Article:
On April 12, Hillary Clinton announced that she was seeking the Democratic Party’s nomination for president in the 2016. The three chief obstacles in her run for the presidency will be the Benghazi attack that took place in September 2012, her affirmative vote in 2002 for the invasion of Iraq, and removing herself from President Obama’s shadow of unpopular foreign policy choices. However, ultimately, her greatest strength will be her experience.
On April 12, Hillary Clinton announced that she was seeking the Democratic Party’s nomination for president in the 2016 election. She has the most foreign policy experience of all the presidential hopefuls after serving as the 67th Secretary of State from 2009 to 2013 during which time she travelled to 112 countries, logged nearly 1,000,000 miles, and built an impressive resume in international affairs. In an election that is shaping up to be focused on foreign policy, her greatest strength will be her experience in this area. In spite of this, Clinton is not guaranteed a win in either the Democratic primary or the election itself due to a number of scandals she finds herself embroiled in, the most damaging of which is proving to be the recent email scandal, and challenges from her legacy. The three chief obstacles in her run for the presidency will be the Benghazi attack that took place in September 2012, her affirmative vote in 2002 for the invasion of Iraq, and removing herself from President Barack Obama’s shadow of unpopular foreign policy choices. However, the former Secretary will overcome these obstacles as she will translate her foreign policy experience into the leadership and decision-making skills needed to be the next commander-in-chief.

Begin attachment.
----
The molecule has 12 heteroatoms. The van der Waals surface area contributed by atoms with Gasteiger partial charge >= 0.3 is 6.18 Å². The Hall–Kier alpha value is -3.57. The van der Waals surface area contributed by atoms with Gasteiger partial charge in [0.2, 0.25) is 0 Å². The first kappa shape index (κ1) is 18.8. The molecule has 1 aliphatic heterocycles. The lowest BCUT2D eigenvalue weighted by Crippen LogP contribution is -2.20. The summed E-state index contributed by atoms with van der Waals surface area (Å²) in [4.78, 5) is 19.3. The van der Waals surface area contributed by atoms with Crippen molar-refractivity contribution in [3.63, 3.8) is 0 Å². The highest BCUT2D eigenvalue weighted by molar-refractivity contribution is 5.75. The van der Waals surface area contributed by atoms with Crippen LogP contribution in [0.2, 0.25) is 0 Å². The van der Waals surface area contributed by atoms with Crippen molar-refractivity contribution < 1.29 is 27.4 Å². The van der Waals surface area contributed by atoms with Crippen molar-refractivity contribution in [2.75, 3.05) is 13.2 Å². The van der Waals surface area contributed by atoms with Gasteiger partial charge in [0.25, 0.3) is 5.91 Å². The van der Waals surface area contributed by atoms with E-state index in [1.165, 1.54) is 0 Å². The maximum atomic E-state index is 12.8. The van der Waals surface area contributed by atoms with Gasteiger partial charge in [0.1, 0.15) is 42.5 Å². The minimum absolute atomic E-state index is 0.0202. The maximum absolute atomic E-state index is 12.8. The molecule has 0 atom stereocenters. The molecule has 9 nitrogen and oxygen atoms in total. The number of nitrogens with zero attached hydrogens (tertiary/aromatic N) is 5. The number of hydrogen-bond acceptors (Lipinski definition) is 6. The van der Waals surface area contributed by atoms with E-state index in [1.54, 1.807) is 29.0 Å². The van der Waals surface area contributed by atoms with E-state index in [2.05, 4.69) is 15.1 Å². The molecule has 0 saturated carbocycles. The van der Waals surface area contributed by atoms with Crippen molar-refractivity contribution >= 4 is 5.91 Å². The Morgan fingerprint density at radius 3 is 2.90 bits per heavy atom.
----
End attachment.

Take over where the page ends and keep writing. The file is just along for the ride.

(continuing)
The first obstacle is the Benghazi attack that occurred on September 11, 2012 during Clinton’s tenure as U.S. Secretary of State. In 2011, Clinton played a key role in advocating for and orchestrating NATO air attacks against the Libyan government removed President Muammar Qaddafi from power and left a power vacuum that has since led to civil war. It was in this environment of unrest that the U.S. consulate in Benghazi was attacked, leading to the death of the U.S. ambassador and three other Americans. By and large, Republicans have held Clinton responsible or at least in suspicion for her role in the attack – as shown by the three-year and still ongoing investigation Congress is still conducting. During the presidential election, Republicans will seize on the Benghazi attack and subsequent email controversy to undermine Clinton’s record as Secretary of State. In fact, Republicans and Democrats alike will likely confront the former Secretary on these issues. Both events have caused on some anxiety of how Clinton would handle being the leader of the free world.